While the news itself was surprising – as the buzz around the pain he was suffering last week that led to his elbow scan didn’t sound all that serious – I was even more surprised at how I took the news. Shock and grief should have coursed through my very baseball soul in loyalty to this man and in realization of what we’ll be missing this year. After all, in the past 3 years he’s saved 47, 39, and 37 games respectively. Since becoming the Twins’ stopper in ’04, he’s never sported an earned run average over 3.00. In fact, he’s had 4 seasons with an ERA under 2.00! That is just uncanny. When you look at how razor thin the Twins’ entry into playoff baseball has been these past few trips, Nathan’s brilliance should be appreciated all the more for the role it played getting the team there.
But instead – my honest first thought on hearing the news was an emotion-less ‘Hmmmmm…’. Granted it was early in the morning (for me) and I’ve recently had some form of flu plauge that’s reduced me to attempting to converse with my carpet and wall hangings. But still. WHY?! Why didn’t I weep or yell or something epic? I will be honest. It’s because of the playoffs. It’s because of Nathan’s meltdowns in October against the Yankees this past year and in the mid-2000s when Jo-hizzle Santana still strode to the Metrodome mound. It was because of the hope that was dashed while pumping gasoline into my car and on a brisk October evening as I listened to John Gordon detail Nathan blowing a decisive lead against New York several years ago. It was the crushing feeling in my emotion-producing-region while watching Joe surrender a lead to those disgusting pin-stripe clad miscreants once again this year.
This realization leads to some self-loathing on my part because it comes ever so close to some unfair mentalities I despise. “He’s not a gamer!” and “He’s not clutch!” are the declarations of which I speak, and they’re usually found after a formerly favorite player makes one mistake on a highly publicized stage – like the playoffs. I’ve always found this buffoonish because it often ignores a huge body of work, like a 162 game schedule full of success, in favor of dwelling on a single moment of human frailty. It’s the ultimate manifestation of the “What have you done for me lately” belief system. Yet here I am. I know I shouldn’t feel this senseless way about poor Joe, but by golly I do.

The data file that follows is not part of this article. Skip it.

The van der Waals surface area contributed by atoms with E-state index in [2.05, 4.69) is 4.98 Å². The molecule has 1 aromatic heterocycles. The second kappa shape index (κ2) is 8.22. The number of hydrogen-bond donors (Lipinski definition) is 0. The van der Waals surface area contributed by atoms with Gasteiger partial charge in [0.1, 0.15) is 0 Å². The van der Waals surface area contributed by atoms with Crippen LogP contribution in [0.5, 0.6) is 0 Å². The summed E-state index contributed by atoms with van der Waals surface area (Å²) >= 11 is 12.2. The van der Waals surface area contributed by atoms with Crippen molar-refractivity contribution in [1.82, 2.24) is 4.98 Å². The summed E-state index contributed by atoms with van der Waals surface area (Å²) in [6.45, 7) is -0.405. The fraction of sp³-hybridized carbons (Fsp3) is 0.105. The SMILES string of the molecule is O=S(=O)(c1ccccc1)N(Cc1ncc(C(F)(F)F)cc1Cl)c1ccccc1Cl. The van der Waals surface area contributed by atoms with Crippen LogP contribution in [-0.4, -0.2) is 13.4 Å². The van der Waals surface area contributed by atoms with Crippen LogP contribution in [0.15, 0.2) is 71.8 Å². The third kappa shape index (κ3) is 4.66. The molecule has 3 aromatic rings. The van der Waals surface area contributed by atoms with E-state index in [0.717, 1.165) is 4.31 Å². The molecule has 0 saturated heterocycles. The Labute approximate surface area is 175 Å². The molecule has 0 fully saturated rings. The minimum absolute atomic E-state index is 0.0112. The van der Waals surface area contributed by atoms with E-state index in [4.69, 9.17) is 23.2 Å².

Part of what works against Joe in this scenario is the fact that, as a closer, his moment for success or failure is so short. Win or lose, he’ll probably only face 3 to 5 batters in the entire game. The whole affair can be over in a hop, skip, and a jump (sometimes off a bridge). As an Atlanta Braves fan growing up (don’t stop reading now, you can do this!), I joyfully took in season’s of starting pitching brilliance from Maddux, Glavine, and Smoltz only to be disappointed year after year with playoff defeats. I was 10 in 1995 when they won their world series, so I didn’t get to treasure it as actively as I might have liked. Each year they fell, I was able to ward off suggestions that they weren’t clutch – that they somehow weren’t big game pitchers – by pointing to the sensible train of thought from the paragraphs above. How could you malign some of the all time greats for what happened in a handful of games. Also, the individual pitchers often performed very well over the course of the whole game the team lost. Usually, they’d lose in trademark Atlanta style – 1 to 0 or 2 to 1. It was an emotional time. Joe Nathan didn’t really have that luxury though. When he gave up runs in those playoff games, the game was simply over and the appearance was deemed a failure. For stoppers like Joe, it’s a moment of glee or an instance of misery.
We all wish Joe well if he does have to undergo the dreaded Tommy John surgery. Let’s hope that the year we’ll likely spend without his dominance doesn’t serve to remind fans like me just how good we had it and how silly we were not to weep like babies when we heard of his lugubrious ligament.
Photo Credit – graphics8.nytimes.com
2009 has been quite a year. Influenza terror, beauty pageant queens becoming national icons, and the day the world stood still while we thought a tiny and curiously named boy was flying hundreds of feet over Colorado in a balloon. In order to really ponder all the political, cultural, and sporting headlines from the year, David Gregory, and Goose Nissley join me to examine the highlights of the year that was.